which follow them to their future home
and throughout their mutual life of
mingled toil, cares and happiness.
Two Local Councils Will Have Flag Rais
ing Exercises July 4th.
Next Saturday, July 4, the two local
councils, Junior Order United American
Mechanics, Laurens, No. 28, and Little
River No. C>t'>, Will unite in celebrating
one of the Order's very pretty customs,
that of raising a flag, which will fly to
the breezes over the handsome new
school building and auditorium at tho
Watts Mills. The address of the occa
sion will be delivered by the Hon. Zeb
P. Smith, of Raleigh, N. C, and the
Hon. It. A. Cooper will probably offi
ciate as master of ceremonies. In ad
dition a line barbecued dinner will be
served, and two or three games of ball
will be played during the afternoon.
Board of Directors to Meet.
The Chamber of Commerce at its
meeting last Thursday afternoon re
elected the incumbents on the board of
directors. According to the by-laws of
the organization, this board elects its
officers. The members of the board
are called upon to meet tomorrow af
ternoon at 6 o'clock for the purpose of
electing the officers for the ensuing
The personnel of the board is: J. B.
Brooks, R. A. Cooper, M. L. Copeland,
N. B. Dial, D. A. Davis, W. L. Gray,
E. P. Mintcr, M. J. Owings, P. A.
Simpson, A. C. Todd, W. II. Washing
ton, S. M. Wilkes, W. H. Dial, O. B.
The Fourth at Lydia Mills.
Lydia Mills, Clinton, June 29.- The
first great Fourth of July celebration
ever held in Clinton will be at the Lydia
Mills next Saturday. Quito an inter
esting program has been arranged for
the entertainment of tho large crowd
that is expected. Features of this pro*
gram will ho several speeches, music
by the mill band, a barbecue dinner,
field contests and a game of ball.
Mr. John I). W. Watts will attend n
meeting today of tho Fair Grounds com
mittee in Columbia for the purpose of
passing on bids for the construction of
the new State Exhibit building which is
to bo erected on the Fair grounds this
summer at a cost of $8,000.
Crops Badly Damaged by Recent Rains?
Nominations for the Legislature.
Lisbon, S. C, Juno 27.?Since we
wrote our last letter to your valuable
paper we farmers have had storms and
disaster. On last Monday night we had
one hard rain after another and lasted
for four or live hours with some wind.
Next morning we went out to see what
had been left and found it not so bad as
we expected, but it certainly was bad
enough. Our bottom corn, most all of
it, was washed clean to the hard ground
while some was not so bad. That cer
tainly means much to the farmers in
this section as we had a great deal
planted on what you term borouch bot
toms and some of it was exceedingly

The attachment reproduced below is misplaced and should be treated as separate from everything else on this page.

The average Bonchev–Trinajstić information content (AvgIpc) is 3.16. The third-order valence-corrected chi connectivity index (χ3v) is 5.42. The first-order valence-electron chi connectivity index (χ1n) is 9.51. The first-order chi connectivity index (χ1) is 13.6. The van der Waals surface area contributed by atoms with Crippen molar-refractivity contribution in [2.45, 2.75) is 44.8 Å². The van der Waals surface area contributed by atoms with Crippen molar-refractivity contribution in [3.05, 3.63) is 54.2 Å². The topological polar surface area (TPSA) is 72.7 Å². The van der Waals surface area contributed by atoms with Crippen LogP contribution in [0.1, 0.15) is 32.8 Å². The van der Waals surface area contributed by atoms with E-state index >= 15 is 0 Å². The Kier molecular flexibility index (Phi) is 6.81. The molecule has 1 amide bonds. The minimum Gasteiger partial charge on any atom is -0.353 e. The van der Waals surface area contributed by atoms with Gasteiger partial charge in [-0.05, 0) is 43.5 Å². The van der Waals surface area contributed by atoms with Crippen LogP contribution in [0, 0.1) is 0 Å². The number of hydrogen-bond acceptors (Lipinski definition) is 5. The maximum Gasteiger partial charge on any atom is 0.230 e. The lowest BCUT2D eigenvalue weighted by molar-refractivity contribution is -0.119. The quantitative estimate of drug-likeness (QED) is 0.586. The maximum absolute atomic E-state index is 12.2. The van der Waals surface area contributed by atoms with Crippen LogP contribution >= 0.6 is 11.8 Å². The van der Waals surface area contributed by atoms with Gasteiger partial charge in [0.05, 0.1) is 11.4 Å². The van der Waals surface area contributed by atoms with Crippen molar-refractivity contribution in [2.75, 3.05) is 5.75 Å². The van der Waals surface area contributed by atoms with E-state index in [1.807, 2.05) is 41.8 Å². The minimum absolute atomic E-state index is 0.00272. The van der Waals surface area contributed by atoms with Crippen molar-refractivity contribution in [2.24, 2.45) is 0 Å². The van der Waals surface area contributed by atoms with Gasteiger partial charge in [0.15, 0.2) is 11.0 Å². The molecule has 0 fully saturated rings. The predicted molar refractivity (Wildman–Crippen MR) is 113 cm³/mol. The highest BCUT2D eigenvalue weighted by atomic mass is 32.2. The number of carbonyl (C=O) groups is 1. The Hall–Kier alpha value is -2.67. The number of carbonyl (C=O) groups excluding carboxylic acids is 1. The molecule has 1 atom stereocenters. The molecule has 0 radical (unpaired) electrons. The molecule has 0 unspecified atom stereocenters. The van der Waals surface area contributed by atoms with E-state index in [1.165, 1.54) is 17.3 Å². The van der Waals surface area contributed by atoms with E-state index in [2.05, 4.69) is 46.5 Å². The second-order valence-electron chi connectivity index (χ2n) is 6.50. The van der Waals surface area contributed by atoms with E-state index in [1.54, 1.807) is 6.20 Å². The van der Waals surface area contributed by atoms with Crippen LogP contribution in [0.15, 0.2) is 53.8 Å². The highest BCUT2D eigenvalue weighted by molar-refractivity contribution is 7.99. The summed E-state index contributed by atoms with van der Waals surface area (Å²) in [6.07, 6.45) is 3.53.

fine. We think that Mr. Brown was
the heaviest loser. Some of us will
plant over while others will not as the
grass in our cotton need our attention
right at this time.
We had fine prospects before last
Monday night's rain. Everybody that
has any stubble is planting every acre
to make up for recent rains if possible.
We have not run a furrow in fourteen
days and you can imagine how much
the plows needs to be run; however, if
we get a chance crops will look better
in a few days.
Mr. Editor, you named a few men
last week who would be good men to
represent us in the lower house of the
General Assembly and we would like to
name a few that would be a credit to
the county as well as the State, viz.:
Mr. Wash Drununond, W. D. Byrd,
Esq., Col. Robt. Cunningham, Mr. C.
C. Featherstono, Mr. John Lanford and
Mr. A. J. Smith. We think if possible
we ought to send the very best men to
represent us in tho General Assembly,
don't make any difference what faction
ho belongs to, as all derive the same
Mrs. Fuller is spending a while with
Mr. Mose Madden and family at Cold
Mr. Hewlett Sullivan, of Clinton, vis
ited Bloom Mllam this week.
Mr. J. T. A. Hallow spent last Sun
day with his friend, Mr. J. L. Swink,
at Woodruff, S. C.
Mr. A. T. Hallow, of Union, spent a
few days last week with his brother.
Mr. Tom Holmes is at homo with bis
parents for two weeks, after which
time he will return to St. Louis, bis
future home.
Mr. W. A. Wharton, of Rpckingham,
N. C, is spending a while with his
aunt, Mrs. Ballew.
Mr. and Mrs. G. C. Watts spent last
Sunday with friends and relatives.
Come down, Mr. Editor, and help us
to enjoy our excellent fruit. We will
have plenty of the old time South Car
olina Bradiords also in a few more days.
Good Crops Noted and the Movements
of People Recorded.
Tho crop prospect along Laurens P.
F. 1). route No. 2, which traverses
parts of Laurens and Scufflotown town
ships, is quito promising. The seasons
have been very favorable anil the con
dition of all crops is excellent. Cotton
is fruiting well and corn is making a
fine showing. There is a larger acreage
of the latter crop, taking the route as
a whole, and the indications now for a
good yield arc flattering. Fruits and